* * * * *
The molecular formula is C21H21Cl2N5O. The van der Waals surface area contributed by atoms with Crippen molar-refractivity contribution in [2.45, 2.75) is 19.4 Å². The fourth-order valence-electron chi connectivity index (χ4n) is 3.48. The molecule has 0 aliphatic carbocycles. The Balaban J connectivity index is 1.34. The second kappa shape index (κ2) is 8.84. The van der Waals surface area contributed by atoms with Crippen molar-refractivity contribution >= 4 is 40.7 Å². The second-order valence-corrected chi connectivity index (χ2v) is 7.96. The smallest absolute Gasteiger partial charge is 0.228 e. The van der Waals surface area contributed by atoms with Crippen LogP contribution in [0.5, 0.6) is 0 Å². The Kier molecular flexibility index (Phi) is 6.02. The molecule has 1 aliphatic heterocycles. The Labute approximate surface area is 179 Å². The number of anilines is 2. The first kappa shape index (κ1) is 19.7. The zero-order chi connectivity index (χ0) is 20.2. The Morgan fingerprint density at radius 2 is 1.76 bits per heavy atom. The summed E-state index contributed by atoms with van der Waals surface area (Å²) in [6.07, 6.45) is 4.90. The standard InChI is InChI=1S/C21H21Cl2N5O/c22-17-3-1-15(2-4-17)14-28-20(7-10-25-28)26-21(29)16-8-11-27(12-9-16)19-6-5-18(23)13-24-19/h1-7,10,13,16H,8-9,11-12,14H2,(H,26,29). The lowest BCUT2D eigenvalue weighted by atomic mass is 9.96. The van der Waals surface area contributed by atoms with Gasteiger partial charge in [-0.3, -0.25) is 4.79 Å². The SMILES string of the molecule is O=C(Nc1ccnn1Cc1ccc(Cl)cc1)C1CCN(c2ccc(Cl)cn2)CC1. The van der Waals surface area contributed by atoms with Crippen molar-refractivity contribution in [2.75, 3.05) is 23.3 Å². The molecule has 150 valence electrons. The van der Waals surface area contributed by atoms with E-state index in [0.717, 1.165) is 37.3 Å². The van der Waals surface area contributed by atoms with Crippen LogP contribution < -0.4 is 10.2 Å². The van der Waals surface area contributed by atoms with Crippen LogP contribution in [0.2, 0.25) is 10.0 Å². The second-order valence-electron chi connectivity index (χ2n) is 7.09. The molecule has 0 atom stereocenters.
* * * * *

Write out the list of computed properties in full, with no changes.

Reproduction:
The molecular formula is C21H21Cl2N5O. The van der Waals surface area contributed by atoms with Crippen molar-refractivity contribution in [2.45, 2.75) is 19.4 Å². The fourth-order valence-electron chi connectivity index (χ4n) is 3.48. The molecule has 0 aliphatic carbocycles. The Balaban J connectivity index is 1.34. The second kappa shape index (κ2) is 8.84. The van der Waals surface area contributed by atoms with Crippen molar-refractivity contribution >= 4 is 40.7 Å². The second-order valence-corrected chi connectivity index (χ2v) is 7.96. The smallest absolute Gasteiger partial charge is 0.228 e. The van der Waals surface area contributed by atoms with Crippen LogP contribution in [0.5, 0.6) is 0 Å². The Kier molecular flexibility index (Phi) is 6.02. The molecule has 1 aliphatic heterocycles. The Labute approximate surface area is 179 Å². The number of anilines is 2. The first kappa shape index (κ1) is 19.7. The zero-order chi connectivity index (χ0) is 20.2. The Morgan fingerprint density at radius 2 is 1.76 bits per heavy atom. The summed E-state index contributed by atoms with van der Waals surface area (Å²) in [6.07, 6.45) is 4.90. The standard InChI is InChI=1S/C21H21Cl2N5O/c22-17-3-1-15(2-4-17)14-28-20(7-10-25-28)26-21(29)16-8-11-27(12-9-16)19-6-5-18(23)13-24-19/h1-7,10,13,16H,8-9,11-12,14H2,(H,26,29). The lowest BCUT2D eigenvalue weighted by atomic mass is 9.96. The van der Waals surface area contributed by atoms with Gasteiger partial charge in [-0.3, -0.25) is 4.79 Å². The SMILES string of the molecule is O=C(Nc1ccnn1Cc1ccc(Cl)cc1)C1CCN(c2ccc(Cl)cn2)CC1. The van der Waals surface area contributed by atoms with Crippen molar-refractivity contribution in [2.75, 3.05) is 23.3 Å². The molecule has 150 valence electrons. The van der Waals surface area contributed by atoms with E-state index in [0.717, 1.165) is 37.3 Å². The van der Waals surface area contributed by atoms with Crippen LogP contribution < -0.4 is 10.2 Å². The van der Waals surface area contributed by atoms with Crippen LogP contribution in [0.2, 0.25) is 10.0 Å². The second-order valence-electron chi connectivity index (χ2n) is 7.09. The molecule has 0 atom stereocenters.